My whole view of training changed as a part of my statistics classes. I was supposed to do a mini-thesis about some data that we knew well for regression analysis (which essentially looks at relationships between variables). I decided that I would do it on how the Olympic lifts, namely the clean, are related to vertical jump. We do cleans to improve explosive power, the vertical jump is a test of explosive power, so by the cleans increasing we should have the vertical jump increase. 
     
    This sounds so simple and logical, right? Well, it turns out that our cleans did not have a relationship at all, positive or negative with vertical jump. I realized at this moment, that what we see on a profile might not be what is really going on. 
     
    As a side note, that is what drew us to using velocity based training. Once we quantified the clean as not only standing up with the barbell, but standing up with it at the correct velocity or higher it started having an impact on our clean. Interestingly enough, after this implementation our relationship was 1) Body composition; 2) Squat; and 3) Clean in order of having the most impact on vertical jump. Now back from the tangent—we will periodically run various stats on our profile to see what is going on. What lifts are influencing what tests? Is the new change that we made to training making an impact?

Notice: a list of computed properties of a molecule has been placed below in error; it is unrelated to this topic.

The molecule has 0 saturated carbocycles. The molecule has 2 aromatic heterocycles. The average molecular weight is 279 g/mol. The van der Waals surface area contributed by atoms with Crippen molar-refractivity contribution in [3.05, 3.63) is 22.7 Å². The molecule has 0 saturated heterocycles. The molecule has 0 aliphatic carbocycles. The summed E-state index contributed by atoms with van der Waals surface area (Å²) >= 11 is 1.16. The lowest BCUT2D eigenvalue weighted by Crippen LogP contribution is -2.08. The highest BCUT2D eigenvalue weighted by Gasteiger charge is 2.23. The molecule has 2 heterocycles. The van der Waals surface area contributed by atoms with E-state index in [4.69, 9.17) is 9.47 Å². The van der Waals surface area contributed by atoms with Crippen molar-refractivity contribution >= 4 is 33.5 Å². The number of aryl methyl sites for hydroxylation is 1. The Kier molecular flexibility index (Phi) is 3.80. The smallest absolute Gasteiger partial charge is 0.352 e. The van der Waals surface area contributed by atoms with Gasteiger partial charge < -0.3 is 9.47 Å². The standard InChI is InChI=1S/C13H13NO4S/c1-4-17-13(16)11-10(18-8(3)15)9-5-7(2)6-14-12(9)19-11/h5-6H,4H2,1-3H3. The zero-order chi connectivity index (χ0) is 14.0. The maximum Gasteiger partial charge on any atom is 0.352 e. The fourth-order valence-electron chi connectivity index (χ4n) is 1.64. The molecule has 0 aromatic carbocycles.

Something else that I think is greatly overlooked is the use of people on campus. There are people whose sole job is to find out as much information about one particular thing as possible. If you are having questions and you are not consulting with these people, you are not utilizing a useful tool at your disposal. Maybe you have no clue how to run statistics and do not want to talk to a professor who can run them for you. Make friends with these people; not only can you gain more information about your program, but opportunities will open up with you for other things on campus.

    7. What resources do you use the most when it comes to getting continuing education as it pertains to the field?
    What I utilize the most are the conferences. They are a great way to pick up new information and meet people and talk shop. I think that this is invaluable. Many conferences will have multiple top level speakers who are masters of something. Not utilizing this information puts you at a disadvantage.

    8. What is your take on “specificity” of training and how (if so) do you apply it to your programming?